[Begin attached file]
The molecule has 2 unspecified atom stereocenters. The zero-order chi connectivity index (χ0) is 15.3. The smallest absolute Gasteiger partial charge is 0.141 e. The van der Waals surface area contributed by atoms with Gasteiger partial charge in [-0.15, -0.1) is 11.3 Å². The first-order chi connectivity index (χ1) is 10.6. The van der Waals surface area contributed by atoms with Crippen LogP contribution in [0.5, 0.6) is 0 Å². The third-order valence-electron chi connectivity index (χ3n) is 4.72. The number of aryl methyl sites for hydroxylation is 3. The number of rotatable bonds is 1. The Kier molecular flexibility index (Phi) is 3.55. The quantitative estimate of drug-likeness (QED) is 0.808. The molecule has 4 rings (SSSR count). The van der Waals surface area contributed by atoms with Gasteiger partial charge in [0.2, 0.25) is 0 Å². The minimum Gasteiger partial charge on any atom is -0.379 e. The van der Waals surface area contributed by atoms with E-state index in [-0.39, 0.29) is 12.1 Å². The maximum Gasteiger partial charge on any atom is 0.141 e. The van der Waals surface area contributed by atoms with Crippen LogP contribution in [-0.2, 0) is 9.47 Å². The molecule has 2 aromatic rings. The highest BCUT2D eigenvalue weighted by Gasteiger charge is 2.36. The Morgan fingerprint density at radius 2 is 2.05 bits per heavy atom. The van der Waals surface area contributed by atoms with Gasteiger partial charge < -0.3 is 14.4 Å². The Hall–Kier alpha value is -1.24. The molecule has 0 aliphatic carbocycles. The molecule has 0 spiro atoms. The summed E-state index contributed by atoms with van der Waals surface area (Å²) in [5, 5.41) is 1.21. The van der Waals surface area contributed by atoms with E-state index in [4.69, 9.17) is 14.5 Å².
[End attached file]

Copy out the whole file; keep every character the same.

The molecule has 2 unspecified atom stereocenters. The zero-order chi connectivity index (χ0) is 15.3. The smallest absolute Gasteiger partial charge is 0.141 e. The van der Waals surface area contributed by atoms with Gasteiger partial charge in [-0.15, -0.1) is 11.3 Å². The first-order chi connectivity index (χ1) is 10.6. The van der Waals surface area contributed by atoms with Crippen LogP contribution in [0.5, 0.6) is 0 Å². The third-order valence-electron chi connectivity index (χ3n) is 4.72. The number of aryl methyl sites for hydroxylation is 3. The number of rotatable bonds is 1. The Kier molecular flexibility index (Phi) is 3.55. The quantitative estimate of drug-likeness (QED) is 0.808. The molecule has 4 rings (SSSR count). The van der Waals surface area contributed by atoms with Gasteiger partial charge in [0.2, 0.25) is 0 Å². The minimum Gasteiger partial charge on any atom is -0.379 e. The van der Waals surface area contributed by atoms with E-state index in [-0.39, 0.29) is 12.1 Å². The maximum Gasteiger partial charge on any atom is 0.141 e. The van der Waals surface area contributed by atoms with Crippen LogP contribution in [-0.2, 0) is 9.47 Å². The molecule has 2 aromatic rings. The highest BCUT2D eigenvalue weighted by Gasteiger charge is 2.36. The Morgan fingerprint density at radius 2 is 2.05 bits per heavy atom. The van der Waals surface area contributed by atoms with Gasteiger partial charge < -0.3 is 14.4 Å². The Hall–Kier alpha value is -1.24. The molecule has 0 aliphatic carbocycles. The molecule has 0 spiro atoms. The summed E-state index contributed by atoms with van der Waals surface area (Å²) in [5, 5.41) is 1.21. The van der Waals surface area contributed by atoms with E-state index in [4.69, 9.17) is 14.5 Å².